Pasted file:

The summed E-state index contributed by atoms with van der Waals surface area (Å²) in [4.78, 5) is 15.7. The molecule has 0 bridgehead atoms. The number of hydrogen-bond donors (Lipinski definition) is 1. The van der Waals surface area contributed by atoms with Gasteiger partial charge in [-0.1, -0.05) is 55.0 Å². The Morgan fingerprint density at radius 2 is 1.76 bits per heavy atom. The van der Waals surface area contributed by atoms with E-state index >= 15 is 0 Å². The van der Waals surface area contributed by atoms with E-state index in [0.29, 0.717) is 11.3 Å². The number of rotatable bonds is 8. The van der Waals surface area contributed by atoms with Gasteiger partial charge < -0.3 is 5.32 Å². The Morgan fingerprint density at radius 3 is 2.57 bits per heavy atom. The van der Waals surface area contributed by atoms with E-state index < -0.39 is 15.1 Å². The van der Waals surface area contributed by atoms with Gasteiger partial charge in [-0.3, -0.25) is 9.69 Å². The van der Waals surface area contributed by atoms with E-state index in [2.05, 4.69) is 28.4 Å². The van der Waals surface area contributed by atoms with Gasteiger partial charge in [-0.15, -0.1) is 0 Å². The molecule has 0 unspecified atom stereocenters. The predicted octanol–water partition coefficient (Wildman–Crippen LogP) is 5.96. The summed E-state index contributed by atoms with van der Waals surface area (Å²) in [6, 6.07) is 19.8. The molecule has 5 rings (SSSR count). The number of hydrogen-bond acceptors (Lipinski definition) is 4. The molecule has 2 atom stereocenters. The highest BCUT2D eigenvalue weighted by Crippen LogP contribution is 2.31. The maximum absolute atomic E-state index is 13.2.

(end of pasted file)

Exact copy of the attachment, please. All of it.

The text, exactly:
The summed E-state index contributed by atoms with van der Waals surface area (Å²) in [4.78, 5) is 15.7. The molecule has 0 bridgehead atoms. The number of hydrogen-bond donors (Lipinski definition) is 1. The van der Waals surface area contributed by atoms with Gasteiger partial charge in [-0.1, -0.05) is 55.0 Å². The Morgan fingerprint density at radius 2 is 1.76 bits per heavy atom. The van der Waals surface area contributed by atoms with E-state index >= 15 is 0 Å². The van der Waals surface area contributed by atoms with E-state index in [0.29, 0.717) is 11.3 Å². The number of rotatable bonds is 8. The van der Waals surface area contributed by atoms with Gasteiger partial charge < -0.3 is 5.32 Å². The Morgan fingerprint density at radius 3 is 2.57 bits per heavy atom. The van der Waals surface area contributed by atoms with E-state index < -0.39 is 15.1 Å². The van der Waals surface area contributed by atoms with Gasteiger partial charge in [-0.3, -0.25) is 9.69 Å². The van der Waals surface area contributed by atoms with E-state index in [2.05, 4.69) is 28.4 Å². The van der Waals surface area contributed by atoms with Gasteiger partial charge in [-0.15, -0.1) is 0 Å². The molecule has 0 unspecified atom stereocenters. The predicted octanol–water partition coefficient (Wildman–Crippen LogP) is 5.96. The summed E-state index contributed by atoms with van der Waals surface area (Å²) in [6, 6.07) is 19.8. The molecule has 5 rings (SSSR count). The number of hydrogen-bond acceptors (Lipinski definition) is 4. The molecule has 2 atom stereocenters. The highest BCUT2D eigenvalue weighted by Crippen LogP contribution is 2.31. The maximum absolute atomic E-state index is 13.2.